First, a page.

Where does this term Session Log stem from?
The term session comes from session-based testing.

Is there a minimum and maximum time for session based testing?
Session based testing could be x minutes of uninterrupted time, which is devoted in testing a set mission. The tester can set the max and min time.

Does 3-4 testers together doing testing for a set time qualify for SBTM?
Not necessarily SBTM, but the approach could be same wrt using Session logs and debriefing at the end of the session.

If the mission is to 'Test a login page'
Set the time. 
During that time set focus just on the mission, nothing else. No interruptions in any form, not even meetings ;)
Yes, you can clarify doubts and ask someone - but no interruptions of any kind ideally.

At the end of the estimated time, Debrief.

Debrief with the test manager, fellow tester on what you tested, bugs you found, paths you followed - or didn't and what needs to be done in the next session.

To sum it up: A mission is written, a time slot is set and the tester is off to do it - in the estimated time slot without interruptions.

How many such sessions can be done in a day?
Per day 2-3-4 such sessions*estimated time.

How long or short the duration of these sessions should be?
Not less than 20 minutes and a max of 2 hours.

There is no standard time. These numbers can be arrived based on personal experience.
The trick is, that over time the test team learns pretty well how much of time is needed on specific tasks. And gets better and better at estimating the time slot for various tasks.
And the beauty of SBTM is that the testers debrief often and learn from each other, and share knowledge.
A quick way to grow domain knowledge.
While the testers are doing this (sharing of knowledge) they can change the direction of testing. Venture into other interesting areas of learning and testing if required to be tested.

What does a session log comprise of?
  • Testers own notes of thoughts and ideas with the mission in focus.
  • Date
  • Time
  • The Mission
  • Estimated time
  • Environment
  • Data
  • Platform
  • Version
This is not an exhaustive list but contains important elements only.

How to use the session log to actually work from it?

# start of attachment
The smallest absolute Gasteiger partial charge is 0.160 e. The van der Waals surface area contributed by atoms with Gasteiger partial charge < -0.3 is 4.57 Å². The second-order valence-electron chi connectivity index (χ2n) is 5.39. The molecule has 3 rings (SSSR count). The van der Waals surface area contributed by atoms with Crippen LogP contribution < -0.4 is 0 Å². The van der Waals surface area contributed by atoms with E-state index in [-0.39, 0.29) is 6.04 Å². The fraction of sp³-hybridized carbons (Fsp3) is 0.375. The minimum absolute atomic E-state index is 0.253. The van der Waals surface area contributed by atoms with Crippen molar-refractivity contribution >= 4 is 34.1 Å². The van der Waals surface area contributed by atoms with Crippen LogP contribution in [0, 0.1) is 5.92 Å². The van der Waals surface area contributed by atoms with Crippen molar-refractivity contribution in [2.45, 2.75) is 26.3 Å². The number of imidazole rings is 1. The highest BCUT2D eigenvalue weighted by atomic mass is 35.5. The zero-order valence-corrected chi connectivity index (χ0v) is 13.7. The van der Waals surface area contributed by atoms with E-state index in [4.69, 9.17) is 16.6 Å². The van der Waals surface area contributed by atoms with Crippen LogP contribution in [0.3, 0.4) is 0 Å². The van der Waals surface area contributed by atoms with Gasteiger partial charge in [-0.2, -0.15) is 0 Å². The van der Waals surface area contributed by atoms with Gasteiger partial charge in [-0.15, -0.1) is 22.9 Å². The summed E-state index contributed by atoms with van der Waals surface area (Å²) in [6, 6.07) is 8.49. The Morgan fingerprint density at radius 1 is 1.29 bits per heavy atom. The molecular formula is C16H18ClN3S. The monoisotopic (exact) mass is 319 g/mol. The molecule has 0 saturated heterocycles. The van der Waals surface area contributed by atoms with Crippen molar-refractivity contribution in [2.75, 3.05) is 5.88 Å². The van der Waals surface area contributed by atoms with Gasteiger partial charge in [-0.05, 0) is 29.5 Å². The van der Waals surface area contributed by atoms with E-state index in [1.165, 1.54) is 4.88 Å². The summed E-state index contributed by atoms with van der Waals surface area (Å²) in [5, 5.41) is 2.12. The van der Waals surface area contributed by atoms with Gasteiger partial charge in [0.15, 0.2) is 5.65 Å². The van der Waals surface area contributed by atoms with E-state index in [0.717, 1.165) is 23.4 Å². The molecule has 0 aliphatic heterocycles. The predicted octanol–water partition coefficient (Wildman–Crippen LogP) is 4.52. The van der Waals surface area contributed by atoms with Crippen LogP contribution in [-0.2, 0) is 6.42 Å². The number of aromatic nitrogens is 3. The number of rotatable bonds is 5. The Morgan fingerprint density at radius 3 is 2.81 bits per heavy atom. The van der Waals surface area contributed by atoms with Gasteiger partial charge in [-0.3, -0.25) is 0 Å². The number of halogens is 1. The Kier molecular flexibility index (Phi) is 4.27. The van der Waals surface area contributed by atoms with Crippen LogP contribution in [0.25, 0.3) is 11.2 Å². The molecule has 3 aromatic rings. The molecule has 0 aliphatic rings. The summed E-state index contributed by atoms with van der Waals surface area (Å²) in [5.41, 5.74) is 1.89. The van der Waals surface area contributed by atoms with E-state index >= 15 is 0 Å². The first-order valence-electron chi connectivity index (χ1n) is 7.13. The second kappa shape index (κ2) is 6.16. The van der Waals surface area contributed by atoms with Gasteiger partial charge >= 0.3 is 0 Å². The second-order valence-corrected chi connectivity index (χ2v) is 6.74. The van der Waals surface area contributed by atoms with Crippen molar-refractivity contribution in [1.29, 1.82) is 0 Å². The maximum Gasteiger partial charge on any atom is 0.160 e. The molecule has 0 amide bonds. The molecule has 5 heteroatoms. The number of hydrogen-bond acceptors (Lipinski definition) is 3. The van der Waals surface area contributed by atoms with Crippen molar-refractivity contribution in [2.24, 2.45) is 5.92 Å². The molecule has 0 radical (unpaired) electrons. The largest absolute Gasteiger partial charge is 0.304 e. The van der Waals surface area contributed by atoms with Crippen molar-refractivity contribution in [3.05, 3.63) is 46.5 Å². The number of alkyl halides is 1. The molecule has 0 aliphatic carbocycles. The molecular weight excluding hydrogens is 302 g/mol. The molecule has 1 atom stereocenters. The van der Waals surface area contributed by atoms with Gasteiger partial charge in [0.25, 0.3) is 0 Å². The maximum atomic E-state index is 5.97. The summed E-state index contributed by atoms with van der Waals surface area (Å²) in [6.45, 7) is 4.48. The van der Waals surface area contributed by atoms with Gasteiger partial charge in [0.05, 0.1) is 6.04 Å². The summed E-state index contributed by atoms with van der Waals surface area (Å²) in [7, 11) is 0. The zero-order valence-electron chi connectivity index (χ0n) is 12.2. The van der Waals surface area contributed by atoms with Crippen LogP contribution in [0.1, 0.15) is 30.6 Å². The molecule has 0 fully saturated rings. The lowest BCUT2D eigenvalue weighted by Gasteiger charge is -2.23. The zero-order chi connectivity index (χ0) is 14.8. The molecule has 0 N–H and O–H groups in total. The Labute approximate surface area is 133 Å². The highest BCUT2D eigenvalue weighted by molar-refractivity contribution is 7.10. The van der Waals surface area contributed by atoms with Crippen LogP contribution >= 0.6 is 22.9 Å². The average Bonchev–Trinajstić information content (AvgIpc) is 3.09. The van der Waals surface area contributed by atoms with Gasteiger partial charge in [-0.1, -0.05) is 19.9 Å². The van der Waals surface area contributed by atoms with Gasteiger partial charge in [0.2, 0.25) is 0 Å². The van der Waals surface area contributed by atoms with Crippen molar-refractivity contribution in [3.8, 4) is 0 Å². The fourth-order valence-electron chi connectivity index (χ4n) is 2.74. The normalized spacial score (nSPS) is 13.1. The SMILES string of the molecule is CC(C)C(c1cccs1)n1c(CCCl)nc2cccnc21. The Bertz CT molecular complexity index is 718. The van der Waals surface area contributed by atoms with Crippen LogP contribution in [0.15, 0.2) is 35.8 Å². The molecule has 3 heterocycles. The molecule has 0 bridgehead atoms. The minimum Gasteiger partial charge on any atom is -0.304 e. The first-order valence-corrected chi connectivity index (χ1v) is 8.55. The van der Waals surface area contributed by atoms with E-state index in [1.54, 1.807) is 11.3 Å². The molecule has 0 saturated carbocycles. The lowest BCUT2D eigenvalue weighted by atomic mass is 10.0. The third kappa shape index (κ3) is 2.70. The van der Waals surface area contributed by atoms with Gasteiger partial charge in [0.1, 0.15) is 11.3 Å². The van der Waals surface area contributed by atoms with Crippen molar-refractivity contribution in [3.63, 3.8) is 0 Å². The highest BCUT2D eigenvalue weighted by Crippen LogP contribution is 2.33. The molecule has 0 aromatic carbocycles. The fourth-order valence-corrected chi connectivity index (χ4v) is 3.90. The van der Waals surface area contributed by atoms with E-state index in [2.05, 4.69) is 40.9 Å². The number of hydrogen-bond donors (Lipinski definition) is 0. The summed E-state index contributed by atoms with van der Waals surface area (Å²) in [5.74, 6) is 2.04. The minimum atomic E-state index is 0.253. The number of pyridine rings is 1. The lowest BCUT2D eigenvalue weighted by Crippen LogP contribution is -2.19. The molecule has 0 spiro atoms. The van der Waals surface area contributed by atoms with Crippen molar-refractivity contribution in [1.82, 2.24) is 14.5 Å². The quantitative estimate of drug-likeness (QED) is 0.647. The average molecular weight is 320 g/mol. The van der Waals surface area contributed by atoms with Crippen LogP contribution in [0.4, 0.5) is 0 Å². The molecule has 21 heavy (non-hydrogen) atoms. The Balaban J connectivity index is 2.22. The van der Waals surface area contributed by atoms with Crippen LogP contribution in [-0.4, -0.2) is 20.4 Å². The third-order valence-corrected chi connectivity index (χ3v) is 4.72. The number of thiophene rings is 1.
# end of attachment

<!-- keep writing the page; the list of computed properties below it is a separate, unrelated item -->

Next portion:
• Write down the current time stamp.
  • Note the time and record your observations, what you see, did and achieved.
  • Make a note of what to try next
  • New ideas
  • Observations and
  • Bugs in the session log.
The session can be screen recorded using wink (download it from here)
The time stamp enables to find the screen dump in the wink file, use the wink file to pick data from there.

The session log is the documentation which states what is tested , how and when.

It also serves as a reference point for the tester during the session. To decide whether to follow a certain thread or break off and try some other things mentioned in the mission statement.
The session is the testers own time. The tester is not interfered by any other during this time. How you test and what to do during the session is up-to the tester. How you think provides most information/value. Log bugs in any tool used at your org. Jira, Quality Center, Test Track. 

If the tester decides to log the bugs outside of the session time, then the session log serves as a 'memory' of a bug.
The session log can be taken to the developer and shared if the tester is testing at a stage where bugs need not yet be reported in a formal way. And can be fixed right away.

Get on to twitter and connect with the community of testers to:
  • Learn
  • Share
  • Interact
  • Communicate
  • Network and
  • Learn
There is more to Exploratory Testing. Here are a few links:
  • Carsten Feilberg - EuroSTAR conference - sign up and watch the webinar here on SBTM.
  • What Exploratory Testing is Not at satisfice.com here
  • Michael Bolton 's blog here Created by James Bach, Jonathan Bach, and Michael Bolton.
Exploratory testing is not done outside of a testing phase. If you noticed, you could already be doing exploratory testing.
If you have set out to do it, learn how it's done and do it the way it's done.
  • Add your own ideas.
  • Brainstorm with fellow testers and
  • Share your thoughts.


Happy Exploring!